Blue NGOs urge Council ministers not to let fish become a distant memory - Oceana Europe

Blue NGOs urge Council ministers not to let fish become a distant memory

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Emily Fairless

Brussels – To mark World Fisheries Day, environmental NGOs created a visual reminder of how large and plentiful fish once were, outside the Council meeting of EU agriculture and fisheries ministers. NGOs urged the ministers and the Commissioner responsible for ocean and fisheries to return EU fish populations to their former abundance and finally end overfishing, by setting fishing opportunities in line with scientific recommendations. 

The action, “Missing Fish”, provides sensory reminders of the historical size and abundance of fish and recalls some of the most depleted populations in the Northeast Atlantic such as West of Scotland cod, Celtic Sea herring and Irish Sea whiting, as well as Mediterranean hake and eel. It takes place in the context of current negotiations to set catch limits for Northeast Atlantic fish stocks and restrict fishing effort in the Mediterranean in 2023. The agreed fishing opportunities will be adopted at next month’s agricultural & fisheries Council meeting in Brussels (12-13 December).  

Vera Coelho, Senior Director of Advocacy at Oceana in Europe said “Despite repeated EU and international commitments to end overfishing, it persists and dozens of European fish populations remain in a critical state. Ministers must treat fish as not just numbers but as a fundamental part of ocean life, on which we all depend. Rebuilding abundant fish populations will benefit fishers, marine life and ocean health – there is no good reason to keep delaying action.” 

Overfishing is the most serious threat to our ocean. It is the leading driver of marine biodiversity loss and critically undermines the resilience of fish and other wildlife to climate change. The EU has failed to meet the legal deadline to end overfishing by 2020, set in the Common Fisheries Policy (CFP) and in UN Sustainable Development Goal commitments. Although the EU annually reaffirms its commitment to sustainable fishing, it continues to ignore the scientific advice  by the International Council for the Exploration of the Sea (ICES) when setting fishing quotas for several fish populations. Environmental NGOs are calling on EU decision makers to take a more precautionary and long-term approach to save our fish and marine ecosystems. Only sustainable and low-impact fisheries that put the health of fish stocks at their core will ensure fish for human consumption in the long run.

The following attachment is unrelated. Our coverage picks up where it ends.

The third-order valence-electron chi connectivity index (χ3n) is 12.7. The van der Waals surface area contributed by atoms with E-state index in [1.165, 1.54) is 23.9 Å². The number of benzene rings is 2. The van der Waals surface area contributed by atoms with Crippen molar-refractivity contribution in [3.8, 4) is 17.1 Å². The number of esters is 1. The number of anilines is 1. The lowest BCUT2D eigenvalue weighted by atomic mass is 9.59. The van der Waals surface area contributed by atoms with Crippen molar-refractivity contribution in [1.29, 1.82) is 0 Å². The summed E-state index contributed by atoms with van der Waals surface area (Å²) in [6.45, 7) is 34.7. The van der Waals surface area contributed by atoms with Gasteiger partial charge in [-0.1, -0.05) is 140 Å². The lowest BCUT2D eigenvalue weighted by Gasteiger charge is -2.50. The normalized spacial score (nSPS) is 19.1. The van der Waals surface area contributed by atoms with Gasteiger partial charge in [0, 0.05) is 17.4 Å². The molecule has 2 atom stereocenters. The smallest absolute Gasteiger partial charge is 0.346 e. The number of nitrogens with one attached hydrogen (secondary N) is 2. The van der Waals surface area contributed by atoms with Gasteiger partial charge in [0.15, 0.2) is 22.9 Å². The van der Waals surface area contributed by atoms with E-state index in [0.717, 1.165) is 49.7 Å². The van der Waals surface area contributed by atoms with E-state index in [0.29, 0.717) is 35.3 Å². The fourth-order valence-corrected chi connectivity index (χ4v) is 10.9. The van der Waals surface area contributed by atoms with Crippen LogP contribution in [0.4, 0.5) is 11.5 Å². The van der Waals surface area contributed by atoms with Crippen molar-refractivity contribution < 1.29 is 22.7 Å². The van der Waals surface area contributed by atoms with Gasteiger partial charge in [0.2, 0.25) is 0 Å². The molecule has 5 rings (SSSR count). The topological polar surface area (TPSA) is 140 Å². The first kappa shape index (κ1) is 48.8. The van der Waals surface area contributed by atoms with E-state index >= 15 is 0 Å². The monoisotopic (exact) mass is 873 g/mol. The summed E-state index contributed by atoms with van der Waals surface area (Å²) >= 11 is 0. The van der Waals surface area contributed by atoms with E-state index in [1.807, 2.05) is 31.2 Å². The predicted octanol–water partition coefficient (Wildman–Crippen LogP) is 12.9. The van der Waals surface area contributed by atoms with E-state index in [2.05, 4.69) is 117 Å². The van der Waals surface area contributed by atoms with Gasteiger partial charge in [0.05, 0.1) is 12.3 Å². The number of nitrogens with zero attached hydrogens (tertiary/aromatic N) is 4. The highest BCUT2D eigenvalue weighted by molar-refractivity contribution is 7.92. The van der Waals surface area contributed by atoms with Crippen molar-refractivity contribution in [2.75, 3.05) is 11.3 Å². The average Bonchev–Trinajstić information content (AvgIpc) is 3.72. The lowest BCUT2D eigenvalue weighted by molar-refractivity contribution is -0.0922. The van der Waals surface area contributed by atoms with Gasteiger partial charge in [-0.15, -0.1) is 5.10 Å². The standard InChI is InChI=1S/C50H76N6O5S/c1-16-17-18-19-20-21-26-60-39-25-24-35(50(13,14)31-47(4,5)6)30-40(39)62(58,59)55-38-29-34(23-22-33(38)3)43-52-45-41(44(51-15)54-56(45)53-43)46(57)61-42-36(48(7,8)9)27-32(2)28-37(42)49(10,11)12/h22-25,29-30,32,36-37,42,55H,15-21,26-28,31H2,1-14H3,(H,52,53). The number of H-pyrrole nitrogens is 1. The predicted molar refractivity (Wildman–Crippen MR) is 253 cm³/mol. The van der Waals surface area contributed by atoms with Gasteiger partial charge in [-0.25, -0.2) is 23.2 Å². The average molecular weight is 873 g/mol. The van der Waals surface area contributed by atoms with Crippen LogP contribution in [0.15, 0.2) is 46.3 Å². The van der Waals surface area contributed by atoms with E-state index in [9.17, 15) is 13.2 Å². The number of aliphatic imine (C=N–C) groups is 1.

“EU governments and the EU Commission must take urgent action to protect the ocean’s carbon system so that fish can carry out their vital role as carbon engineers – capturing, sequestering and storing carbon”, said Our Fish Programme Director Rebecca Hubbard. “With COP27 behind us and Montreal’s Biodiversity COP15 fast approaching, the EU must transform biodiversity and climate pledges into action by supporting ecosystem-based fisheries management as good carbon management, which will also bring great benefits in terms of ocean resilience and adaptation.” 

Year after year, over 20 Northeast Atlantic fish stocks are severely depleted and many others are overfished. Examples of these include western Baltic herring; Western Atlantic horse mackerel; and Celtic Sea whiting. But it is cod, an iconic and much-loved species, which is in a particularly dire state, with all stocks, from the North Sea to the west of Scotland, Irish Sea or Celtic Sea, at, or near, historically low levels. For most of these severely overexploited species, scientific advice from ICES recommends either a major reduction in catches or no catches at all. 

According to a European Commission report on the performance of the CFP from April 2022, 28% of assessed Northeast Atlantic fish stocks and 86% of those in the Mediterranean and Black seas remain fished above sustainable levels. Another recent report by ClientEarth highlights that the EU has made particularly poor progress in following scientific advice for data-limited stocks, and has been much less likely to follow its own recommendations to reduce catches compared to recommendations that support catch increases. 

“European eel is one of these data-limited stocks for which scientific advice is not followed. We have a critically-endangered species, with zero catch advice, and still fishing is allowed to continue in most of its geographical range. It is in breach of both fisheries and conservation objectives, and it has to stop before it is too late,” said Niki Sporrong, Senior Policy Officer & European Eel Project Manager at The Fisheries Secretariat. 

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Photos and videos from the event available here.

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